The far right cherrypicks certain examples to highlight their ‘plight’. Like academics who have been rebuffed or shunned by the rest of academia, or politicians who lose book deals or television contributor positions for pushing right-wing conspiracies. These examples are pushed as evidence of serious restrictions on freedom of speech and ‘forced’ self-censorship. But in fact it’s nothing more than a cynical attempt to spread intolerance under the banner of free speech. While they may be free to say many of the discriminatory things they say as part of their right to free speech, other people are just as free to disagree with them and choose not to do business with them — including by cancelling their book deals.

Council of Europe survey about self-censorship

The Council of Europe (CoE) recently conducted a report entitled “Journalists Under Pressure” for which it interviewed nearly 1,000 journalists on self-censorship and their work environment. It found that threats against journalists –physical attacks, intimidation and harassment, targeted surveillance and cyberbullying — have dramatically increased over the last decade, causing widespread self-censorship by journalists and independent media outlets.

The Council of Europe concludes that, given this environment, self-censorship is “hardly surprising” and calls on EU member states to enact better protections for journalists and media groups in order to combat self-censorship. The CoE underscores that, taken together, these threats and the resulting self-censorship constitute a grave threat to democracy in Europe.

Human rights and pro-democracy groups also look at self-censorship. This has been especially true during the coronavirus pandemic, when self-censorship has increased. A good example of this is in Hungary, where significant pressure and restrictions have been placed on media groups. The Hungarian Civil Liberties Union, a Liberties member, conducted their own survey on the obstruction of journalists during the pandemic. It found that information about the pandemic was heavily centralized, and significant pressure was put on independent media in order to silence them.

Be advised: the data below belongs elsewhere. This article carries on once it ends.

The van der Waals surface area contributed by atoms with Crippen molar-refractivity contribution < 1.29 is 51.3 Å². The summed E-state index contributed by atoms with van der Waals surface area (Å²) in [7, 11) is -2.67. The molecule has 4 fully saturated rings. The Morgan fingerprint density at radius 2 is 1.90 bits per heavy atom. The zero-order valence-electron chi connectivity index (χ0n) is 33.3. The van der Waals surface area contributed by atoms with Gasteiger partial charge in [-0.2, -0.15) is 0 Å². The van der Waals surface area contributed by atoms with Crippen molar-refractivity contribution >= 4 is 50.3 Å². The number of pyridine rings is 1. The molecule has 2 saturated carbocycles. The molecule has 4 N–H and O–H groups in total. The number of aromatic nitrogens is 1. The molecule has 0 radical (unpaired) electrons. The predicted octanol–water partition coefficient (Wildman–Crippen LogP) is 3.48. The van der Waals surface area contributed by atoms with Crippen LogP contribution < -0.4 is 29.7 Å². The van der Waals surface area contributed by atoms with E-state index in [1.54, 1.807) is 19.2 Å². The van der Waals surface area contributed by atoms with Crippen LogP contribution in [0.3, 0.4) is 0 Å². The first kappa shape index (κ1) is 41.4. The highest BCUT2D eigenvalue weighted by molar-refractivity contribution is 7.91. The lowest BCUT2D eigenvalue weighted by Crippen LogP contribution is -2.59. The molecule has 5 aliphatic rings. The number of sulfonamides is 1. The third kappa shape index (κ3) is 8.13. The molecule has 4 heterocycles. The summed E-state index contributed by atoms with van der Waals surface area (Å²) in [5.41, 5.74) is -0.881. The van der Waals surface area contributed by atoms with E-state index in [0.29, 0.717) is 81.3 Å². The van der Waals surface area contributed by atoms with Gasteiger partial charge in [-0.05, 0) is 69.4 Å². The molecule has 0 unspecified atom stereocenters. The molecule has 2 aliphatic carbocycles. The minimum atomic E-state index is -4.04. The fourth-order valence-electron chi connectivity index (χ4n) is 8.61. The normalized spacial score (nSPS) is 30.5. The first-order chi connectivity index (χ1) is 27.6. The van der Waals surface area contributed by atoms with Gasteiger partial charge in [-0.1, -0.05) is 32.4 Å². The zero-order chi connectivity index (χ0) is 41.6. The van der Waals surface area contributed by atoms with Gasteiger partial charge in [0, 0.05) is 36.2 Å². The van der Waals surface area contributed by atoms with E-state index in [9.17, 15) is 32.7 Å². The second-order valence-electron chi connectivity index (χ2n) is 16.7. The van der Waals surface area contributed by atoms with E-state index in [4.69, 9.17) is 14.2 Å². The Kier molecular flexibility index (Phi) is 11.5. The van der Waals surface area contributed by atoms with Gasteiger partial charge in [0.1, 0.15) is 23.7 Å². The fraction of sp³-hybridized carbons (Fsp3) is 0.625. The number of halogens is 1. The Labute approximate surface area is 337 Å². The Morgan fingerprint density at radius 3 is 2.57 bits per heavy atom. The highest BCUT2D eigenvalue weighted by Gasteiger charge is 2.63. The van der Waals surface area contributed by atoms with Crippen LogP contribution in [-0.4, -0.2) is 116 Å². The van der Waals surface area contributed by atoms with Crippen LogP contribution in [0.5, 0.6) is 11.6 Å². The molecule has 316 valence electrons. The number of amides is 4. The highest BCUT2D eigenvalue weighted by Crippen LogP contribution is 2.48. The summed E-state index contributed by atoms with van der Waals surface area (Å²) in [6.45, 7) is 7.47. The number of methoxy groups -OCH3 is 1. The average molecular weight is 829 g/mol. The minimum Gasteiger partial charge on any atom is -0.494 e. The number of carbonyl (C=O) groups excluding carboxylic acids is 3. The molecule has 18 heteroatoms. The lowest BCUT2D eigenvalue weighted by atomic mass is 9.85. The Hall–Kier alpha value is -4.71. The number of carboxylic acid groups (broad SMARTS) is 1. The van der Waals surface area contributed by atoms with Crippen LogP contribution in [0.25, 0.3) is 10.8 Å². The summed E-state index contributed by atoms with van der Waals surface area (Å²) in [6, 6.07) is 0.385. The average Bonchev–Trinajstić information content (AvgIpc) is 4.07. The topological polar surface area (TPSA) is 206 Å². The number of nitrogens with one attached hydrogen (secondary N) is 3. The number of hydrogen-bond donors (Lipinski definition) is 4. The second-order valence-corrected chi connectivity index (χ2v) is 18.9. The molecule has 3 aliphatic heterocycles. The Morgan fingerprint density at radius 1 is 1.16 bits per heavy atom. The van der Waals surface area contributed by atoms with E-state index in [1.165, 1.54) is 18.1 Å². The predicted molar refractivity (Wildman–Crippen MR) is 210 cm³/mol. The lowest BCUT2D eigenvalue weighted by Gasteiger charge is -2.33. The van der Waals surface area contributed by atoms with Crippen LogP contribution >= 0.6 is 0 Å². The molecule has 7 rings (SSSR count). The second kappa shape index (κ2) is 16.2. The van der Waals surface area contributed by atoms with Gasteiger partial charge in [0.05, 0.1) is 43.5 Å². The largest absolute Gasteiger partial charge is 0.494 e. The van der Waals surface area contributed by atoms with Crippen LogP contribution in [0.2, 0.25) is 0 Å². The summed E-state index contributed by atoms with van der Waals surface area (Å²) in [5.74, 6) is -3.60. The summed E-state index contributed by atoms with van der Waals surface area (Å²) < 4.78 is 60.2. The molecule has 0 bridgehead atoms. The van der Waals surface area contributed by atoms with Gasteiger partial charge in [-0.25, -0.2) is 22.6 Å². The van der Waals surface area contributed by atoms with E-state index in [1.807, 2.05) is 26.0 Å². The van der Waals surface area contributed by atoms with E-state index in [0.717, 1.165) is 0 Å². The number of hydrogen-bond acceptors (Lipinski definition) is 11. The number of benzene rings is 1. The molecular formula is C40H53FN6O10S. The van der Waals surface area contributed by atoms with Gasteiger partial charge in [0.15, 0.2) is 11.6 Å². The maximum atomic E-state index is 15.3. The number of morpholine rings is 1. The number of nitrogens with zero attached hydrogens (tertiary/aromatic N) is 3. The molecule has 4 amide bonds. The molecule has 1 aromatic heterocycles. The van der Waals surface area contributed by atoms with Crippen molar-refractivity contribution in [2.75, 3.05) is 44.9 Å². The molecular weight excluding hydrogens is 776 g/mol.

Quotes about self-censorship

“In a democracy it is crucial that the citizens have the right to know (the truth). Journalists’ duty is to seek the truth & make sure that we're informed.” – Rik Daems, president of PACE

"Thank you for being stronger than those who want to scare and harass you. Through your work, relentless search for justice and accountability, you're serving the public good. You're demanding justice and human rights for all of us." – CoE Commissioner for Human Rights Dunja Mijatović, speaking to journalists.

Self-censorship: suggested books and articles

“The Art of Veiled Speech: Self-Censorship from Aristophanes to Hobbes,” Han Baltussen and Peter J. Davis. University of Pennsylvania Press.

“Manufacturing Consent: The Political Economy of the Mass Media,” Edward Herman and Noam Chomsky. Vintage.

“Chilling Effects: NSA Surveillance Drives U.S. Writers to Self-Censor,” PEN America, 2013.

“Self-censorship narrated: Journalism in Central and Eastern Europe,” Elisabeth Schimpfössl et. al., 2020.

“Journalists under pressure - Unwarranted interference, fear and self-censorship in Europe (2017),” Council of Europe, 2017.